HMRC clarifies anti-phoenixing TAAR guidance
The targeted anti-avoidance rule (TAAR) to prevent tax advantage arising when a company is dissolved, but the trade carries on in a similar form, can be difficult to apply with certainty. HMRC has been slow to provide the clarity requested.
As Pete Miller explained in 2016, where an individual receives a distribution in the course of the winding-up of a company, the anti-phoenixing TAAR will recharacterise any gains as income, rather than capital, when four conditions are met. These conditions, set out in full at s 396B ITTOIA 2005, are summarised as follows:
- Condition A: the individual held at least 5% of the shares in the company immediately before the winding up;
- Condition B: The company was a close company at some point during the two years ending with the winding up;
- Condition C: The individual continues to carry on, or be involved with, the carrying on of the same trade or a similar trade within two years following the date of the distribution; and
- Condition D: It is reasonable to assume that the main purpose, or one of the main purposes, of the winding up was the avoidance or reduction of a charge to income tax.
Distributions of irredeemable shares are outside the scope of the TAAR. When the legislation was first introduced in Finance Act 2016, widespread concern was expressed over the degree of subjectivity inherent in applying conditions C and D and a perception that the TAAR could apply where no tax avoidance was intended.
Subsequent HMRC guidance (introduced more than a year after the legislation came into force) did little to alleviate this concern, and in late 2017 the CIOT, ATT and ICAEW all submitted open letters to HMRC requesting further clarification and examples to illustrate how the legislation would apply in practice.
What has changed?
On 25 July 2018, HMRC made a number of updates to its guidance on the TAAR in its Company Taxation Manual. These are described as follows.
The commentary on Condition C (CTM36330) has been revised so that references to being “involved with” a trade now refer to being “involved with the carrying on of” a trade. This change brings the wording of the guidance in line with the legislation, although this is principally a cosmetic improvement, rather than one with any meaningful instructive benefit.
The remaining changes update the guidance on the ‘main purpose’ test (condition D) at CTM36340 to clarify that:
- a decision not to pay an income distribution before the winding-up does not mean that condition D is automatically met;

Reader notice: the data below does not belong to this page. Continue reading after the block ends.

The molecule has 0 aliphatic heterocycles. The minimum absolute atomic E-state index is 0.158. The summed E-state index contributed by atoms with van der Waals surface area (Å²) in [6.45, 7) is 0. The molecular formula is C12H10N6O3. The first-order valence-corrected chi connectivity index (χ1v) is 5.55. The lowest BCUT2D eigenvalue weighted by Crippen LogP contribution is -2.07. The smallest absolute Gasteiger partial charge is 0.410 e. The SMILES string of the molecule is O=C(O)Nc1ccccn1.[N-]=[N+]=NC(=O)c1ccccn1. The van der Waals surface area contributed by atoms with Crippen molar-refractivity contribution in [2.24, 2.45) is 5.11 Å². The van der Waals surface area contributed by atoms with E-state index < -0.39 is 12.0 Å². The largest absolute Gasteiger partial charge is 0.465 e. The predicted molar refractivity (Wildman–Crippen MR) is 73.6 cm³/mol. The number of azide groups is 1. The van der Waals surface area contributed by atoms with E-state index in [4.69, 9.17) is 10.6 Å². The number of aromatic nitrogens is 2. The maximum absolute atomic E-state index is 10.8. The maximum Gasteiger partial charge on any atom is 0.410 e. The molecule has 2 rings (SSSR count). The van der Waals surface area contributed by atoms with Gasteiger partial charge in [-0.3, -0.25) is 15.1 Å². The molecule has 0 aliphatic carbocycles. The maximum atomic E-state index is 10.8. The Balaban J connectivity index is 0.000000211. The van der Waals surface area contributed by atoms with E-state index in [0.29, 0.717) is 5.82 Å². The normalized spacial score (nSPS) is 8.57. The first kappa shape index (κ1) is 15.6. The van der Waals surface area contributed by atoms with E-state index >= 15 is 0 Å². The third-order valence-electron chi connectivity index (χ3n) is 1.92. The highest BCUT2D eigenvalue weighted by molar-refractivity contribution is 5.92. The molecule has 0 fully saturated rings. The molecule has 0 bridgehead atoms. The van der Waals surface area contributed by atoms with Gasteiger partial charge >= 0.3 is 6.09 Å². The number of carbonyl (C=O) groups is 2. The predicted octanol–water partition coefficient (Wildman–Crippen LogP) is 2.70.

- an individual is required to self-assess based on their own knowledge of the purpose of the winding-up, and HMRC can only displace this self-assessment where the individual’s self-assessment is not reasonable;
- condition D must be assessed by reference to intentions at the time the decision was made to wind up the company, but HMRC will treat events occurring after the winding up as evidence of those intentions and want to look at all available evidence when assessing the main purpose;
- condition D is less likely to be met where an individual remains ‘involved with the carrying on’ of a trade solely as an employee with no decision-making power or influence.
Whilst some reassurance can be gained from these updates, they are arguably confirmations of ‘common sense’ points that are unlikely to be of great help in practice: what real insight does, say, point (iv) provide in more marginal cases?
Where are we now?
As things stand, the more fundamental uncertainties highlighted by the professional bodies noted above remain largely unresolved.
For example, the CIOT and ICAEW have both noted that these ambiguities raise particular concerns for the property sector, in which individual developments are often structured within separate, standalone companies. Where an individual property developer holds a direct interest in many such companies (rather than through a holding company), would HMRC view this as inherently tax-motivated? For now, HMRC’s manuals are silent on this and many other scenarios for which more explicit guidance would be welcome.
It remains to be seen whether more substantive clarifications will be provided in the future.
Rob Harness is a senior corporate tax manager at Blick Rothenberg, with a focus on advising large and growingowner-managed businesses and their shareholders. He has particular expertise in corporate structuring,transactions and reorganisations, property tax matters, and R&D relief.